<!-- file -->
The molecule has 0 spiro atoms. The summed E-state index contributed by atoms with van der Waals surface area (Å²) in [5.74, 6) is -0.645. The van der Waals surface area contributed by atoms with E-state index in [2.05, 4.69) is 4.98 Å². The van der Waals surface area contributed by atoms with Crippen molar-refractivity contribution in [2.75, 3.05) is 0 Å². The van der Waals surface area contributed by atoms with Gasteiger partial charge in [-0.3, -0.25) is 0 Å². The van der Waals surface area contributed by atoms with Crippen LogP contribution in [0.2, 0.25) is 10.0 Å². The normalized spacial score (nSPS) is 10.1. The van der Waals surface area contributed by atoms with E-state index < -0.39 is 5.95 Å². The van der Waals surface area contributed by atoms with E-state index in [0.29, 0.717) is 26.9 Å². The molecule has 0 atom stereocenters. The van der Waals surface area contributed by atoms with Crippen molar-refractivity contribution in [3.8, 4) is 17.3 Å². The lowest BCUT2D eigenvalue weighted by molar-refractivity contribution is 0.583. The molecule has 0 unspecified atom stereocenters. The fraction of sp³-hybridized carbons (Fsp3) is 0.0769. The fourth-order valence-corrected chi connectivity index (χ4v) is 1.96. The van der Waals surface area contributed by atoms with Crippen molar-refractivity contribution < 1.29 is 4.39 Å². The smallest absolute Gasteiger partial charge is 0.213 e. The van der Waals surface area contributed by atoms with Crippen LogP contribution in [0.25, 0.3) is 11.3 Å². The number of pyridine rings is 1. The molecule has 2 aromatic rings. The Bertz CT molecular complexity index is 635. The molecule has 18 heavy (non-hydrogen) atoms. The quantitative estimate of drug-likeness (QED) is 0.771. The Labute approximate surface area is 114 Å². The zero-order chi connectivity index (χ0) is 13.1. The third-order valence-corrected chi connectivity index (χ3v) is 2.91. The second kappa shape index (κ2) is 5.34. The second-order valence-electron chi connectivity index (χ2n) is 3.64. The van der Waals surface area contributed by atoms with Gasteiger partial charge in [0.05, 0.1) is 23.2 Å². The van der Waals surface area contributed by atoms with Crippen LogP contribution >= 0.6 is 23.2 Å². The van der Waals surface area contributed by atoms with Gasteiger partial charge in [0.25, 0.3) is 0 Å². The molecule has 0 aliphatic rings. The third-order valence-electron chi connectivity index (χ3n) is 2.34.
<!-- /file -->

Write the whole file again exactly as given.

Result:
The molecule has 0 spiro atoms. The summed E-state index contributed by atoms with van der Waals surface area (Å²) in [5.74, 6) is -0.645. The van der Waals surface area contributed by atoms with E-state index in [2.05, 4.69) is 4.98 Å². The van der Waals surface area contributed by atoms with Crippen molar-refractivity contribution in [2.75, 3.05) is 0 Å². The van der Waals surface area contributed by atoms with Gasteiger partial charge in [-0.3, -0.25) is 0 Å². The van der Waals surface area contributed by atoms with Crippen LogP contribution in [0.2, 0.25) is 10.0 Å². The normalized spacial score (nSPS) is 10.1. The van der Waals surface area contributed by atoms with E-state index < -0.39 is 5.95 Å². The van der Waals surface area contributed by atoms with E-state index in [0.29, 0.717) is 26.9 Å². The molecule has 0 atom stereocenters. The van der Waals surface area contributed by atoms with Crippen molar-refractivity contribution in [3.8, 4) is 17.3 Å². The lowest BCUT2D eigenvalue weighted by molar-refractivity contribution is 0.583. The molecule has 0 unspecified atom stereocenters. The fraction of sp³-hybridized carbons (Fsp3) is 0.0769. The fourth-order valence-corrected chi connectivity index (χ4v) is 1.96. The van der Waals surface area contributed by atoms with Crippen molar-refractivity contribution < 1.29 is 4.39 Å². The smallest absolute Gasteiger partial charge is 0.213 e. The van der Waals surface area contributed by atoms with Crippen LogP contribution in [0.25, 0.3) is 11.3 Å². The number of pyridine rings is 1. The molecule has 2 aromatic rings. The Bertz CT molecular complexity index is 635. The molecule has 18 heavy (non-hydrogen) atoms. The quantitative estimate of drug-likeness (QED) is 0.771. The Labute approximate surface area is 114 Å². The zero-order chi connectivity index (χ0) is 13.1. The third-order valence-corrected chi connectivity index (χ3v) is 2.91. The second kappa shape index (κ2) is 5.34. The second-order valence-electron chi connectivity index (χ2n) is 3.64. The van der Waals surface area contributed by atoms with Gasteiger partial charge in [0.05, 0.1) is 23.2 Å². The van der Waals surface area contributed by atoms with Crippen LogP contribution >= 0.6 is 23.2 Å². The van der Waals surface area contributed by atoms with Gasteiger partial charge in [0.25, 0.3) is 0 Å². The molecule has 0 aliphatic rings. The third-order valence-electron chi connectivity index (χ3n) is 2.34.